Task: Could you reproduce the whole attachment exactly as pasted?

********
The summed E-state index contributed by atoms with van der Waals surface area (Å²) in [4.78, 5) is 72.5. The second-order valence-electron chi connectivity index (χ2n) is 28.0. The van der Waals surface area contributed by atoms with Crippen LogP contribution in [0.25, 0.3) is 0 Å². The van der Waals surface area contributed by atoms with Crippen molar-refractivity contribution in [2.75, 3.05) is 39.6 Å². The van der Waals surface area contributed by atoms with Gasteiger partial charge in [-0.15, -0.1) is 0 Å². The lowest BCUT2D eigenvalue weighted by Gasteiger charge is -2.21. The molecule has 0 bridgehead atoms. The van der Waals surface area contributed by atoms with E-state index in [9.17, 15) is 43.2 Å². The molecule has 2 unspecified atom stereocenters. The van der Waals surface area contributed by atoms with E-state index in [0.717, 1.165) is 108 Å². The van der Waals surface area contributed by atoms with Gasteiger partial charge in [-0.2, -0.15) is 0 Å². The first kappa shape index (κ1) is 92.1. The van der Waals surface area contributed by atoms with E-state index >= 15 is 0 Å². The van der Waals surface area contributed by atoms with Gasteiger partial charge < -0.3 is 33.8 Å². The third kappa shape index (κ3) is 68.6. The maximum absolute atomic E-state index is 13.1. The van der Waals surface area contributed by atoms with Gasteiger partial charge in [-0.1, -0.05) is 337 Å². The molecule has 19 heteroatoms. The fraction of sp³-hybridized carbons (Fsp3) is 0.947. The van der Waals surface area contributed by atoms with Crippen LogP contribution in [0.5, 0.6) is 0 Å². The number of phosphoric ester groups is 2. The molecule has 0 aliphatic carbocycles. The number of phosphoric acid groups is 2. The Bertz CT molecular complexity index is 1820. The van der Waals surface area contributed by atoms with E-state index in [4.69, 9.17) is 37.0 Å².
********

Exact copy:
The summed E-state index contributed by atoms with van der Waals surface area (Å²) in [4.78, 5) is 72.5. The second-order valence-electron chi connectivity index (χ2n) is 28.0. The van der Waals surface area contributed by atoms with Crippen LogP contribution in [0.25, 0.3) is 0 Å². The van der Waals surface area contributed by atoms with Crippen molar-refractivity contribution in [2.75, 3.05) is 39.6 Å². The van der Waals surface area contributed by atoms with Gasteiger partial charge in [-0.15, -0.1) is 0 Å². The lowest BCUT2D eigenvalue weighted by Gasteiger charge is -2.21. The molecule has 0 bridgehead atoms. The van der Waals surface area contributed by atoms with E-state index in [9.17, 15) is 43.2 Å². The molecule has 2 unspecified atom stereocenters. The van der Waals surface area contributed by atoms with E-state index in [0.717, 1.165) is 108 Å². The van der Waals surface area contributed by atoms with Gasteiger partial charge in [-0.2, -0.15) is 0 Å². The first kappa shape index (κ1) is 92.1. The van der Waals surface area contributed by atoms with E-state index >= 15 is 0 Å². The van der Waals surface area contributed by atoms with Gasteiger partial charge < -0.3 is 33.8 Å². The third kappa shape index (κ3) is 68.6. The maximum absolute atomic E-state index is 13.1. The van der Waals surface area contributed by atoms with Gasteiger partial charge in [-0.1, -0.05) is 337 Å². The molecule has 19 heteroatoms. The fraction of sp³-hybridized carbons (Fsp3) is 0.947. The van der Waals surface area contributed by atoms with Crippen LogP contribution in [0.5, 0.6) is 0 Å². The number of phosphoric ester groups is 2. The molecule has 0 aliphatic carbocycles. The number of phosphoric acid groups is 2. The Bertz CT molecular complexity index is 1820. The van der Waals surface area contributed by atoms with E-state index in [4.69, 9.17) is 37.0 Å².